The cast of the ‘Girl from the North Country’ North American tour (photo by Evan Zimmerman for MurphyMade)

Girl from the North Country opened Tuesday at Music Hall by Broadway Dallas. The Depression-set musical written by Conor McPherson with songs by Dylan was a glimpse into the lives of a variety of characters passing through a boarding house in Duluth, Minnesota by Lake Superior.

Narrated by the Laine family doctor, the story centers on Nick Laine who operates the house while his wife Elizabeth is mentally affected, which reduces her to childlike behavior but still an adult’s awareness. Laine seems to be having an affair with the longtime boarder Mrs. Nielsen, a widow waiting on her late husband’s settlement money. Gene is their son who has dreams of being a writer, but is prone to both alcoholism and bad decisions. Marianna is their adopted Black daughter who is also pregnant.

Throughout the show, we meet Mr. Perry, a much older man that Lain is trying to arrange a marriage with Marianne. There is the boxer Joe who arrives with Reverend Marlowe, both with questionable origins just prior to finding the house. The Burke family of three are surviving his loss of business and dealing with their son’s learning disability. The nexus of these folks begins to involve romantic relationships, blackmail and heartbreak.

The story is compelling but with no real stakes made for an entirely different vibe from most musicals. The showtunes aren’t big spectacles. McPherson’s storytelling was well-crafted but gloomy in tone throughout. The show and the songs never really led to a big moment so in many ways, North Country felt more like a dramatic play with songs rather than a musical.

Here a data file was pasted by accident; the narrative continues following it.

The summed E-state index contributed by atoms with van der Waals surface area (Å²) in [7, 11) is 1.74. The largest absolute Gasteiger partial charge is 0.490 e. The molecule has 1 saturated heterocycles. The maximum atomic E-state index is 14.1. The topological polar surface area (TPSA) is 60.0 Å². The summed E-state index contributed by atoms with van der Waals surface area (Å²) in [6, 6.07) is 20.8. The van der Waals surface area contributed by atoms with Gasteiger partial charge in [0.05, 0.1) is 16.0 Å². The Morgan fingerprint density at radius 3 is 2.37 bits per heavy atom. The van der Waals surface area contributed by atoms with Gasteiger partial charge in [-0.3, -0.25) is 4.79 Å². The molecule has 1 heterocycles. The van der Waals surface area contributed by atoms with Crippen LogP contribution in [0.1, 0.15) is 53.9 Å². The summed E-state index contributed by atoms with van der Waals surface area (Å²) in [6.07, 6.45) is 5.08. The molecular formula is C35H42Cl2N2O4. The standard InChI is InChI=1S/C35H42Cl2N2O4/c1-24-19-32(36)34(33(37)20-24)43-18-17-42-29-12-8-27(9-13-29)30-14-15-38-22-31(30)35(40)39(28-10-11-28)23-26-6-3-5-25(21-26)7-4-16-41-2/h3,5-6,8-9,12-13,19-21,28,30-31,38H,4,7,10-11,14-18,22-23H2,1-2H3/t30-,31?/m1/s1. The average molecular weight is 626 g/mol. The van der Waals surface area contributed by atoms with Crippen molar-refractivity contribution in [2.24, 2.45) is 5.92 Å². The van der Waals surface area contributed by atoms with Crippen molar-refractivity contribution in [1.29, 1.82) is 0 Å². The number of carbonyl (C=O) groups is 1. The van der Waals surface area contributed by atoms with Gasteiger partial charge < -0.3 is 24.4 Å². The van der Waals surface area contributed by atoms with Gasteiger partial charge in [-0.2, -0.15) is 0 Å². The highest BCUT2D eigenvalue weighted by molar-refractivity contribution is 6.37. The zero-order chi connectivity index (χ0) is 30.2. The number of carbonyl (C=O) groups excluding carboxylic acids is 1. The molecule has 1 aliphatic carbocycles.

What worked against the show was its intimacy factor or lack thereof. Music Hall was just too big for this slice-of-life story that would have fared better in a smaller venue. The entire show was quite personal and more so when the dynamics narrowed down among the characters. Capturing that was futile.

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That being said, the reworking of Dylan’s songs into showtunes was marvelous. “Like a Rolling Stone” was powerfully played almost like a funeral dirge and “All Along the Watchtower” was the show’s biggest splash of a showtune. The musical featured many of Dylan’s signatures, but its use of deeper and newer cuts gave the show a fresh appeal.

The actors were all beautifully cast embodying their roles wholeheartedly. Sharae Moultrie was rather divine as Marianne who embraced both her pregnant situation and her unlikely family. While it never seemed clear what Elizabeth’s issue was, Jennifer Blood was stellar in the character’s neurodivergence and unpredicatable reactions to surrounding characters. Matt Manuel was the quiet-hero type as Joe vying for Marianne’s attention but also intent on geting out of Duluth. Reverend Marlowe was perhaps the villain of the piece, but Jeremy Webb’s portrayal was steeped in the man’s humanity who does wrong only because he has to to survive rather than out of malice.

Girl from the North Country runs through Sunday.

–Rich Lopez